Saturday, May 23, 2009

Men Behaving Badly

I felt suitably chastened after reading this. Illustrative quote includes: "In a fascinating and innovative study, Coates and Herbert (2008) advance the notion that steroid feedback loops may help explain why male bankers behave irrationally when caught up in bubbles." Someone send me a paper if I am wrong but I do not see compelling evidence yet that companies with more women at the top (controlling properly for other aspects of the work environment) behaved more cautiously during the last financial boom period. The final paragraph in the article seems more intuitive to me, namely the short-run assymetric nature of incentives distorted financial behaviour. Once again though, very difficult to test in the wild particularly as companies may adopt such structures in response to other companies adopting them.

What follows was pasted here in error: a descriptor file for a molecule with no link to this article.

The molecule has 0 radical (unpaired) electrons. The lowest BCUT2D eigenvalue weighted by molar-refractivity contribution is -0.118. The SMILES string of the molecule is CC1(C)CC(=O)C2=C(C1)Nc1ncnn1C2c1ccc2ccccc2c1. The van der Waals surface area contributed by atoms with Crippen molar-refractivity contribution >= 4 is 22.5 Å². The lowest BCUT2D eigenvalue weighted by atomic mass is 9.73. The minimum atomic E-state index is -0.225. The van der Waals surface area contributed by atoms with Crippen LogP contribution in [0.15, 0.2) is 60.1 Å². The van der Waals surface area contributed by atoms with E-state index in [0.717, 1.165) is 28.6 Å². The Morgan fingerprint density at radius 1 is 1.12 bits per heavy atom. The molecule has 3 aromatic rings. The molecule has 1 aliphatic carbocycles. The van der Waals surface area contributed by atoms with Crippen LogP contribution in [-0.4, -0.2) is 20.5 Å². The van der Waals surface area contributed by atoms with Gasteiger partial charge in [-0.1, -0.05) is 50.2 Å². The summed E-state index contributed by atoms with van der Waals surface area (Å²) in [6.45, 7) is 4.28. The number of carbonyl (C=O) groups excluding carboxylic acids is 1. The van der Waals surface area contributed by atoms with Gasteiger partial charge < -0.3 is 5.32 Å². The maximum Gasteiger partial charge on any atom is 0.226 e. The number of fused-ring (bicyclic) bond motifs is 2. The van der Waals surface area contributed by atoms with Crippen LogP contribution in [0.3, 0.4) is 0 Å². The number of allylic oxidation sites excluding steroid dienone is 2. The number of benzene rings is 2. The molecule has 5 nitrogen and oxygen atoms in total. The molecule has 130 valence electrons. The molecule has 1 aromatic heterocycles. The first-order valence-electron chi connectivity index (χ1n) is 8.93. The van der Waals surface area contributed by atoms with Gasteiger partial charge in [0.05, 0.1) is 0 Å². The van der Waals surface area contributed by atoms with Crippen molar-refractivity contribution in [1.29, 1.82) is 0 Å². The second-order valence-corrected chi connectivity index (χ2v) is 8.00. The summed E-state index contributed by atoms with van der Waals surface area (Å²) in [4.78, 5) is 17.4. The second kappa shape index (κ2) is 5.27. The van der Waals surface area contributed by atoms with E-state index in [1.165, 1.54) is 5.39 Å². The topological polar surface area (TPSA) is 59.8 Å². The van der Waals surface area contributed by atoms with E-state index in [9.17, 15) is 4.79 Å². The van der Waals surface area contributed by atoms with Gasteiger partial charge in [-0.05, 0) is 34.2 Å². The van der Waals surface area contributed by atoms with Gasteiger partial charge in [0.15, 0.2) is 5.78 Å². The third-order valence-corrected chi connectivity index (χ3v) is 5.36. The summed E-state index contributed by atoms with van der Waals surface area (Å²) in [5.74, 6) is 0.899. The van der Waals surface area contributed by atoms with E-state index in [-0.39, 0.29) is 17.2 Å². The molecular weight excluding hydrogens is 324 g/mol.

Coates, J. M. and J. Herbert, “Endogenous Steroids and Financial Risk Taking on a London Trading Floor,” Proceedings of the National Academy of Sciences 105, 2008, 6167-6172.

1 comment:

Kevin Denny said...

There are probably no financial companies which are run by women or at least there is very little variation in this so it would be difficult to test. The basic notion 'though doesn't seem all that weird. One might speculate that when markets are volatile & upwards that men do well & the converse occurs when its heading south as has happened recently.